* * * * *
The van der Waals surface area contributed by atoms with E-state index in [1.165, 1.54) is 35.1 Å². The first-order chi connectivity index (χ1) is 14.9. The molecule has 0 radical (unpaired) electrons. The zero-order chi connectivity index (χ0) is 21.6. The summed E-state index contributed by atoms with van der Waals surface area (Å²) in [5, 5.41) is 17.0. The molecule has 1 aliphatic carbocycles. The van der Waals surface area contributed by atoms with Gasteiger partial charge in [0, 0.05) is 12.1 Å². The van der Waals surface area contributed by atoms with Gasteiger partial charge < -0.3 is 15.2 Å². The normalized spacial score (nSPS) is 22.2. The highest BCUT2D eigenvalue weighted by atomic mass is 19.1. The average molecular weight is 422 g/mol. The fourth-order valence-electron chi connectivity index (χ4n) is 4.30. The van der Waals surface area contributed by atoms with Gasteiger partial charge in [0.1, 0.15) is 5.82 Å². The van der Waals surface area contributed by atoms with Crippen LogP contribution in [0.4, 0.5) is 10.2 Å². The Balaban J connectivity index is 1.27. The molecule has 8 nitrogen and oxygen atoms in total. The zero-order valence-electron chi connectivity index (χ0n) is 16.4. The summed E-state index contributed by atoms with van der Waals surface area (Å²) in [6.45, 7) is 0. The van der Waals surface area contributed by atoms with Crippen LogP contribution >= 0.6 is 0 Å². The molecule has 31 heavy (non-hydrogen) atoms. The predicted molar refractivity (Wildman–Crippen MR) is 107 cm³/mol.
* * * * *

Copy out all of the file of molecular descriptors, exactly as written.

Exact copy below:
The van der Waals surface area contributed by atoms with E-state index in [1.165, 1.54) is 35.1 Å². The first-order chi connectivity index (χ1) is 14.9. The molecule has 0 radical (unpaired) electrons. The zero-order chi connectivity index (χ0) is 21.6. The summed E-state index contributed by atoms with van der Waals surface area (Å²) in [5, 5.41) is 17.0. The molecule has 1 aliphatic carbocycles. The van der Waals surface area contributed by atoms with Gasteiger partial charge in [0, 0.05) is 12.1 Å². The van der Waals surface area contributed by atoms with Gasteiger partial charge < -0.3 is 15.2 Å². The normalized spacial score (nSPS) is 22.2. The highest BCUT2D eigenvalue weighted by atomic mass is 19.1. The average molecular weight is 422 g/mol. The fourth-order valence-electron chi connectivity index (χ4n) is 4.30. The van der Waals surface area contributed by atoms with Gasteiger partial charge in [0.1, 0.15) is 5.82 Å². The van der Waals surface area contributed by atoms with Crippen LogP contribution in [0.4, 0.5) is 10.2 Å². The Balaban J connectivity index is 1.27. The molecule has 8 nitrogen and oxygen atoms in total. The zero-order valence-electron chi connectivity index (χ0n) is 16.4. The summed E-state index contributed by atoms with van der Waals surface area (Å²) in [6.45, 7) is 0. The van der Waals surface area contributed by atoms with Crippen LogP contribution >= 0.6 is 0 Å². The molecule has 31 heavy (non-hydrogen) atoms. The predicted molar refractivity (Wildman–Crippen MR) is 107 cm³/mol.